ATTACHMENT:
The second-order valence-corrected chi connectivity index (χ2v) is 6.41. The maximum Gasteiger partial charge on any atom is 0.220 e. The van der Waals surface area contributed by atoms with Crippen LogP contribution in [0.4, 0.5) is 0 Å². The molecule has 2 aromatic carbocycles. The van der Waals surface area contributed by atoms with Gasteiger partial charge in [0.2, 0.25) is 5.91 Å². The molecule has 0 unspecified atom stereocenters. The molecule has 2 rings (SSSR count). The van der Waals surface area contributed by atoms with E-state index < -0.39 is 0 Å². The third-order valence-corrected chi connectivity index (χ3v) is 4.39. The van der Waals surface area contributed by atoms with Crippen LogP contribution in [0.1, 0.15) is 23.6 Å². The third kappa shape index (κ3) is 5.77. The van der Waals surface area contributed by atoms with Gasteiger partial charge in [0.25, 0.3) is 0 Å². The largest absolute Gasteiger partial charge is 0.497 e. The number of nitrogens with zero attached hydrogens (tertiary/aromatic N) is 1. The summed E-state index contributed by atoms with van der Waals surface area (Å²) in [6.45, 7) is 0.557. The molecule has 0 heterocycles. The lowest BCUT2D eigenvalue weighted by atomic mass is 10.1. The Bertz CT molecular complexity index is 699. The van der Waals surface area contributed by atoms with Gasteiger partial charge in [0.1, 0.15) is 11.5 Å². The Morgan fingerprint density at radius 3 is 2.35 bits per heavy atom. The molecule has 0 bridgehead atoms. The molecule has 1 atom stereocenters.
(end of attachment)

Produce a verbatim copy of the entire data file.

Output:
The second-order valence-corrected chi connectivity index (χ2v) is 6.41. The maximum Gasteiger partial charge on any atom is 0.220 e. The van der Waals surface area contributed by atoms with Crippen LogP contribution in [0.4, 0.5) is 0 Å². The molecule has 2 aromatic carbocycles. The van der Waals surface area contributed by atoms with Gasteiger partial charge in [0.2, 0.25) is 5.91 Å². The molecule has 0 unspecified atom stereocenters. The molecule has 2 rings (SSSR count). The van der Waals surface area contributed by atoms with E-state index < -0.39 is 0 Å². The third-order valence-corrected chi connectivity index (χ3v) is 4.39. The van der Waals surface area contributed by atoms with Crippen LogP contribution in [0.1, 0.15) is 23.6 Å². The third kappa shape index (κ3) is 5.77. The van der Waals surface area contributed by atoms with Gasteiger partial charge in [0.25, 0.3) is 0 Å². The largest absolute Gasteiger partial charge is 0.497 e. The number of nitrogens with zero attached hydrogens (tertiary/aromatic N) is 1. The summed E-state index contributed by atoms with van der Waals surface area (Å²) in [6.45, 7) is 0.557. The molecule has 0 heterocycles. The lowest BCUT2D eigenvalue weighted by atomic mass is 10.1. The Bertz CT molecular complexity index is 699. The van der Waals surface area contributed by atoms with Gasteiger partial charge in [0.1, 0.15) is 11.5 Å². The Morgan fingerprint density at radius 3 is 2.35 bits per heavy atom. The molecule has 0 bridgehead atoms. The molecule has 1 atom stereocenters.